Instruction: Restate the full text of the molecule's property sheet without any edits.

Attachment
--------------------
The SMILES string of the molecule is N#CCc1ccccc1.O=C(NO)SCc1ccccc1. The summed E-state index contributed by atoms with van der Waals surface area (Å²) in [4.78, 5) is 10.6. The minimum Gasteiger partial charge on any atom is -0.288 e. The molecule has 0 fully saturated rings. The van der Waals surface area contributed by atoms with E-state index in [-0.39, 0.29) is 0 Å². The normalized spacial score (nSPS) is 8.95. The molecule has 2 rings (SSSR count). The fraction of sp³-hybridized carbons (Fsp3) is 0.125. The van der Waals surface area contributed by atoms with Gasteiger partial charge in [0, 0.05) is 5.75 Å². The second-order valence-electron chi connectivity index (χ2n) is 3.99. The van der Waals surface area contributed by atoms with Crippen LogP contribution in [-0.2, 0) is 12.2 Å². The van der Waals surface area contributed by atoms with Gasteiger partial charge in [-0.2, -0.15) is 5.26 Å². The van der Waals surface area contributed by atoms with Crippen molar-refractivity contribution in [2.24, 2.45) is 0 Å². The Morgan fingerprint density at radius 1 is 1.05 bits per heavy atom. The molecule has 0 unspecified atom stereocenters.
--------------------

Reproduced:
The SMILES string of the molecule is N#CCc1ccccc1.O=C(NO)SCc1ccccc1. The summed E-state index contributed by atoms with van der Waals surface area (Å²) in [4.78, 5) is 10.6. The minimum Gasteiger partial charge on any atom is -0.288 e. The molecule has 0 fully saturated rings. The van der Waals surface area contributed by atoms with E-state index in [-0.39, 0.29) is 0 Å². The normalized spacial score (nSPS) is 8.95. The molecule has 2 rings (SSSR count). The fraction of sp³-hybridized carbons (Fsp3) is 0.125. The van der Waals surface area contributed by atoms with Gasteiger partial charge in [0, 0.05) is 5.75 Å². The second-order valence-electron chi connectivity index (χ2n) is 3.99. The van der Waals surface area contributed by atoms with Crippen LogP contribution in [-0.2, 0) is 12.2 Å². The van der Waals surface area contributed by atoms with Gasteiger partial charge in [-0.2, -0.15) is 5.26 Å². The van der Waals surface area contributed by atoms with Crippen molar-refractivity contribution in [2.24, 2.45) is 0 Å². The Morgan fingerprint density at radius 1 is 1.05 bits per heavy atom. The molecule has 0 unspecified atom stereocenters.